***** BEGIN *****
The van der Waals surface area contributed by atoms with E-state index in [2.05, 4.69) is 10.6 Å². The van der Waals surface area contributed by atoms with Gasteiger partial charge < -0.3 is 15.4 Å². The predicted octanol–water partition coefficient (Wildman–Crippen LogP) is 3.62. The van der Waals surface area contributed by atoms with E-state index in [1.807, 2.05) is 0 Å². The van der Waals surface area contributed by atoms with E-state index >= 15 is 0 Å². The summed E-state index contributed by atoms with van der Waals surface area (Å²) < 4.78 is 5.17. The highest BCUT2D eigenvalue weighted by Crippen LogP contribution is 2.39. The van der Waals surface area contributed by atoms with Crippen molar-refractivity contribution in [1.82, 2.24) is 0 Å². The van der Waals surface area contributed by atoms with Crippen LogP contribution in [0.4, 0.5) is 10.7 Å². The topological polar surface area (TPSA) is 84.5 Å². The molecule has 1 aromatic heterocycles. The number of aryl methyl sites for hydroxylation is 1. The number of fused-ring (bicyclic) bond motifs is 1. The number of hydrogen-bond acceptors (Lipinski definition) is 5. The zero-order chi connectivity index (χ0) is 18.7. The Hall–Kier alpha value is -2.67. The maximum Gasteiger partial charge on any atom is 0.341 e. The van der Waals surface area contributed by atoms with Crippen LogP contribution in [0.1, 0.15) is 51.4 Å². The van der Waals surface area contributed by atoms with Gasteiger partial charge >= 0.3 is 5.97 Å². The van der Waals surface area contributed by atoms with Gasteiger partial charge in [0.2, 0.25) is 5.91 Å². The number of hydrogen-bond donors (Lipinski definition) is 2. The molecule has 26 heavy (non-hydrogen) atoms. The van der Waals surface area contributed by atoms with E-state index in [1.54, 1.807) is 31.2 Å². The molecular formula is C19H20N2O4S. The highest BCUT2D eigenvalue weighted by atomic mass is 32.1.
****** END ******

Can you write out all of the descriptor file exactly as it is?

The van der Waals surface area contributed by atoms with E-state index in [2.05, 4.69) is 10.6 Å². The van der Waals surface area contributed by atoms with Gasteiger partial charge < -0.3 is 15.4 Å². The predicted octanol–water partition coefficient (Wildman–Crippen LogP) is 3.62. The van der Waals surface area contributed by atoms with E-state index in [1.807, 2.05) is 0 Å². The van der Waals surface area contributed by atoms with E-state index >= 15 is 0 Å². The summed E-state index contributed by atoms with van der Waals surface area (Å²) < 4.78 is 5.17. The highest BCUT2D eigenvalue weighted by Crippen LogP contribution is 2.39. The van der Waals surface area contributed by atoms with Crippen molar-refractivity contribution in [1.82, 2.24) is 0 Å². The van der Waals surface area contributed by atoms with Crippen LogP contribution in [0.4, 0.5) is 10.7 Å². The topological polar surface area (TPSA) is 84.5 Å². The molecule has 1 aromatic heterocycles. The number of aryl methyl sites for hydroxylation is 1. The number of fused-ring (bicyclic) bond motifs is 1. The number of hydrogen-bond acceptors (Lipinski definition) is 5. The zero-order chi connectivity index (χ0) is 18.7. The Hall–Kier alpha value is -2.67. The maximum Gasteiger partial charge on any atom is 0.341 e. The van der Waals surface area contributed by atoms with Crippen LogP contribution in [0.1, 0.15) is 51.4 Å². The van der Waals surface area contributed by atoms with Gasteiger partial charge >= 0.3 is 5.97 Å². The van der Waals surface area contributed by atoms with Gasteiger partial charge in [0.2, 0.25) is 5.91 Å². The number of hydrogen-bond donors (Lipinski definition) is 2. The molecule has 26 heavy (non-hydrogen) atoms. The van der Waals surface area contributed by atoms with E-state index in [1.54, 1.807) is 31.2 Å². The molecular formula is C19H20N2O4S. The highest BCUT2D eigenvalue weighted by atomic mass is 32.1.